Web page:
Ah, the intoxicating aroma of glühwein, the wooden chalets, and the collection of ‘hand-crafted’ wooden candle-holders. It can only mean one thing. It’s the season for Christmas markets.
A look online reveals around 100 Christmas markets dotted around the UK. They range from the ‘big-hitters’ in places such as Lincoln, York, Bath and Manchester to those held in many of our stately houses.
The origins of Christmas markets can be traced back to Germany in the Middle Ages, and it’s fair to say that Germany still does them best. The German National Tourist Office says that this year the country will put on somewhere between 3,000 and 5,000 markets of one sort or another. It’s an astonishing figure.
It’s no surprise then that the German, French or ‘continental’ theme now pervades many of the UK’s most popular markets. Leading the way is Birmingham’s Frankfurt Christmas Market, billed as ‘The largest authentic German Christmas market outside of Germany or Austria’. It’s hard to argue.
In the UK, Christmas markets offer the ideal opportunity for a day excursion or a short break, possibly tied in with a spot of local sightseeing. The continental European markets lend themselves likewise, with coach or air travel offering flexibility and choice.
However, while the thought of strolling among delightful wooden chalets, a glass of mulled wine in your hand, sampling locally produced food and drink to the accompaniment of festive music undoubtedly appeals, a word to the wise. Not all Christmas markets are as they seem.
In the UK, and this does seem to be a UK-centric problem, the heavily promoted ‘Genuine Christmas Market’ can sometimes be little more than a collection of wooden chalets selling the same commercial ‘gifts’ that you see in the next town. It can be a disappointing experience.
So, what should you be looking out for when deciding which market or markets to visit? The very best markets, wherever they are, should feature a high percentage of local food and drink suppliers, or, as in Birmingham’s Frankfurt Christmas Market, suppliers from the town, region and country being promoted. Market marketing, if that’s the correct term, should highlight this. In this instance, as is so often the case, researching online will be time well spent.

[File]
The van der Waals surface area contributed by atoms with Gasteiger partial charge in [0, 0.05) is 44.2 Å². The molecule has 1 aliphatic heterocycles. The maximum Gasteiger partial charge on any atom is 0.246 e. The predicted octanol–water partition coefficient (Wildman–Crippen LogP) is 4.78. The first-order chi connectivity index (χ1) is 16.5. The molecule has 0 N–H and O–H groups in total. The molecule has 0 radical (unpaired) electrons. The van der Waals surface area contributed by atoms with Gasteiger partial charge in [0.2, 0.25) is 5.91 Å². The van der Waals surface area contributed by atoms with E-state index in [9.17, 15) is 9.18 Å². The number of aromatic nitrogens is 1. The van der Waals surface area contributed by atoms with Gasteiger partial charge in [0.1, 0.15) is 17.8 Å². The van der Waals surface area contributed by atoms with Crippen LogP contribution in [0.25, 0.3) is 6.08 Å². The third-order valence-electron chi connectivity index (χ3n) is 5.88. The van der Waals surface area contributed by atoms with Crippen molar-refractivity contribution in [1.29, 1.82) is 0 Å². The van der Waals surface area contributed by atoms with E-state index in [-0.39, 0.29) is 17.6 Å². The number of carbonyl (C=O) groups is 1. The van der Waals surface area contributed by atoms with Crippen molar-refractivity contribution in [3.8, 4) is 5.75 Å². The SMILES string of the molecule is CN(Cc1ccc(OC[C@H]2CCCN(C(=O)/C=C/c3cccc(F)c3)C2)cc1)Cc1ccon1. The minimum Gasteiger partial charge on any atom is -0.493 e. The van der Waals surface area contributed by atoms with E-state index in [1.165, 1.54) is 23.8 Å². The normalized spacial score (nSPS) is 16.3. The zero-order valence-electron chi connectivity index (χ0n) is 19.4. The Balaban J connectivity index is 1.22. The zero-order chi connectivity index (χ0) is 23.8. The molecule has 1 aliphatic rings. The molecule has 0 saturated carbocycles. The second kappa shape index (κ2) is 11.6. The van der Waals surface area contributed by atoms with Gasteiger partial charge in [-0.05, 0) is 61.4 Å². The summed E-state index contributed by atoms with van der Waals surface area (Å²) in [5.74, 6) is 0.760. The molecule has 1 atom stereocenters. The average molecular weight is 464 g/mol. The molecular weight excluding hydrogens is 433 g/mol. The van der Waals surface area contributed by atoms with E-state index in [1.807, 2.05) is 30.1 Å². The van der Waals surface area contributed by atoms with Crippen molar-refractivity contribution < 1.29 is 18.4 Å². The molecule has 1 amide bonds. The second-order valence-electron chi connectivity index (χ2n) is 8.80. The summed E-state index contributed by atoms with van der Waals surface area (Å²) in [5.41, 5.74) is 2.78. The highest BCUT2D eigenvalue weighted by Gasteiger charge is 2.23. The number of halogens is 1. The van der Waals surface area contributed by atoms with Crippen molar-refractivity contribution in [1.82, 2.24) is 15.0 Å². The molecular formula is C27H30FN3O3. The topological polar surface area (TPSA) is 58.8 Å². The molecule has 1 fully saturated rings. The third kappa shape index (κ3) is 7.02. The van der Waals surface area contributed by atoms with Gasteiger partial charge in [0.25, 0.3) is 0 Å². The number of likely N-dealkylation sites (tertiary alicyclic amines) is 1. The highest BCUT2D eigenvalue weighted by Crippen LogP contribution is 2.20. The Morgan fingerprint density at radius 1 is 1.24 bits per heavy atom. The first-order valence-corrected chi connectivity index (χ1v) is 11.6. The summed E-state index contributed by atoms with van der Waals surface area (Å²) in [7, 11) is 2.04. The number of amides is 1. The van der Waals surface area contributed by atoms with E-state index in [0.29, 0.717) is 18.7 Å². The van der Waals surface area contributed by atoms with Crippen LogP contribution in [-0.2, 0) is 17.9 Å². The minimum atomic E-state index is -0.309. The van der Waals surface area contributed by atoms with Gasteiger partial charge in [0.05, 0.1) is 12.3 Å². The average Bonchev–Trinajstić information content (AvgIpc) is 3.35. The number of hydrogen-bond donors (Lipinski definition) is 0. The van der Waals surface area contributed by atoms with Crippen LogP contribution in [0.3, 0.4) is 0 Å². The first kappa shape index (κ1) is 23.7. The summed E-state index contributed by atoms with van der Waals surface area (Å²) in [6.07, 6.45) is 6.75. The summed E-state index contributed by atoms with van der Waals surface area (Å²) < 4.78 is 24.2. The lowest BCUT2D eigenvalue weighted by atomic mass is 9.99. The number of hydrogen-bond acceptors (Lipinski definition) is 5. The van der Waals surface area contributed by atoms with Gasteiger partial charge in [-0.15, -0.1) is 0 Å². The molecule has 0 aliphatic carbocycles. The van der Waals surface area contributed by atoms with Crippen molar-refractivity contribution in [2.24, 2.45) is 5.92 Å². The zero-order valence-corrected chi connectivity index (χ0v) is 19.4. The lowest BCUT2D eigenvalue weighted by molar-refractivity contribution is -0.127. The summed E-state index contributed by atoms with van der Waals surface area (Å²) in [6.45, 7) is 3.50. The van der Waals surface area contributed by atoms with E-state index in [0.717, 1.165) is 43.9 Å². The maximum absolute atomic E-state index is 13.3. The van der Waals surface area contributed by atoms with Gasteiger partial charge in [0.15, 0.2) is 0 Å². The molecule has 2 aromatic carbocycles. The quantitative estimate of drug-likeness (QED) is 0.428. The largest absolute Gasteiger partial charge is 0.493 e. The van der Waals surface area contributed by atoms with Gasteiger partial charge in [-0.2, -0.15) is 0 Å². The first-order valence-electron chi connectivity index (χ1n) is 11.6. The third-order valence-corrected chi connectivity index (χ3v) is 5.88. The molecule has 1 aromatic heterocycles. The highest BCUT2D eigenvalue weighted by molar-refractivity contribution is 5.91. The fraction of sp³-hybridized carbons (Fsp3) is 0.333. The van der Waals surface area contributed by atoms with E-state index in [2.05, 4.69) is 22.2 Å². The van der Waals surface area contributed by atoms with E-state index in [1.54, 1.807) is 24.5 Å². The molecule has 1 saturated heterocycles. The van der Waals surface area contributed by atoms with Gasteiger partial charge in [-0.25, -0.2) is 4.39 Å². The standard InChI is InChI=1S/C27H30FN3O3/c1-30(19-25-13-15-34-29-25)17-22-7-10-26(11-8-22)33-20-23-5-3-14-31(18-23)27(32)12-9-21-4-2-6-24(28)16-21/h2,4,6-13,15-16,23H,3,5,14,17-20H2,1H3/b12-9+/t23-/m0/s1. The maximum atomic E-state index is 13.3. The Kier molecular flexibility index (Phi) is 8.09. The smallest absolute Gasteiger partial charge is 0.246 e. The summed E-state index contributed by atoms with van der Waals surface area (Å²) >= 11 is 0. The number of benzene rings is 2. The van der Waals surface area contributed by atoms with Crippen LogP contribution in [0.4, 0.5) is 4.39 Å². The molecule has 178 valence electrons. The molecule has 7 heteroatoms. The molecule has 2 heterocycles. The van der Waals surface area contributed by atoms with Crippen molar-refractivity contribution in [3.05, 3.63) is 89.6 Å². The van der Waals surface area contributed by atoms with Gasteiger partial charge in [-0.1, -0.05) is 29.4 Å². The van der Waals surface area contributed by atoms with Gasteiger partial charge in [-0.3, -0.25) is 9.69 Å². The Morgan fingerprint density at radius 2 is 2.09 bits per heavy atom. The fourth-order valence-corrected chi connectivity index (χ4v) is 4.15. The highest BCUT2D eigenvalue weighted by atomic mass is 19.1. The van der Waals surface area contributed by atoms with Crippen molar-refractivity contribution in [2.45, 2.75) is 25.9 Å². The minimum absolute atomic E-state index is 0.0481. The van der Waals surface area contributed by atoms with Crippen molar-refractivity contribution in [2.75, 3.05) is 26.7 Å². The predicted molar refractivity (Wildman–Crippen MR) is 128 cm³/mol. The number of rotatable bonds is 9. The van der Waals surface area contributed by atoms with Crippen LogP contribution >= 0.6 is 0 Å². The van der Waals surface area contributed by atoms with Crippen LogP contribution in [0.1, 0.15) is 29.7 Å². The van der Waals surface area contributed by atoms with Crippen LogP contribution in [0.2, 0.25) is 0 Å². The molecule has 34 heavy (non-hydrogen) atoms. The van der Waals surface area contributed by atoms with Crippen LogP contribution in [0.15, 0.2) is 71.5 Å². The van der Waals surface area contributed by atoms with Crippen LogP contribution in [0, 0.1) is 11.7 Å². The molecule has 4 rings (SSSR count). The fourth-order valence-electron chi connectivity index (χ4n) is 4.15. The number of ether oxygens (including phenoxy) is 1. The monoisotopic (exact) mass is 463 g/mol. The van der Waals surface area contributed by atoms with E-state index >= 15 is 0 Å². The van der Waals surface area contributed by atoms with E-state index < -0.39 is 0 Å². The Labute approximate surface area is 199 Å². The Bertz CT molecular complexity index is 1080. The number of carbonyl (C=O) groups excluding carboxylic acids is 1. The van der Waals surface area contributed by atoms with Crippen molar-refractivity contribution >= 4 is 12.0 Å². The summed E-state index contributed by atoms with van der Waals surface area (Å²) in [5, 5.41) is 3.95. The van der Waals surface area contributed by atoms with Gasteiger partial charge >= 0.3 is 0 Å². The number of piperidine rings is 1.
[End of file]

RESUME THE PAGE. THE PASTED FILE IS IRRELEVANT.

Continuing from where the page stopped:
If you’re organising a group visit, especially in the UK, look out for the specific ‘group visits’ page on a market’s website. Those markets that know what they’re doing will have details of coach drop-off and parking, driver facilities and special offers. If you don’t fancy organising your own trip, there are a host of tour operators all clamouring for your business.
If you’re planning a short break, it’s worth noting that whether you book your accommodation yourself, or go through a tour operator, you can find yourself paying artificially high prices as hoteliers take advantage of the situation. Many tour operators therefore use hotels in towns several miles away to ensure the customer gets value-for-money.
So, with all that in mind, which markets are worth considering? We’ve picked a few that are worth researching further.
In the UK
Some 200 chalets transform the historic city centre of Bath into what the tourist office describes as a “magical Christmas shopper’s paradise”.
Birmingham’s Frankfurt Christmas Market
Around 120 stalls, offering a large range of traditional goods and gifts and a selection of tempting food and drink including pretzels, schnitzels, bratwursts, roasted almonds, glühwein (of course), weissbeer (wheat beer), or hot chocolate.
Gloucester Quays Victorian Christmas Market takes up residence for 10 days in the city’s impressive historic Victorian quayside and the adjoining Gloucester Quays Outlet. More than 250 stalls featuring artisan producers and locally produced food and drink combine with Victorian characters and entertainment.
Some 300 traders spread across the city’s famous Albert Square, St Ann’s Square and many other streets in between. There’s a huge choice of international food, drinks and delicately crafted yuletide gifts.
It might only be for two days (2/3 December) but the Rochester Dickensian Christmas is the only market with a ‘guaranteed’ snowfall! Framed by Rochester’s fairytale cathedral and castle, the historic town centre becomes a feast of Victorian delights, including some familiar, fabled characters from Dickens’ much-loved stories.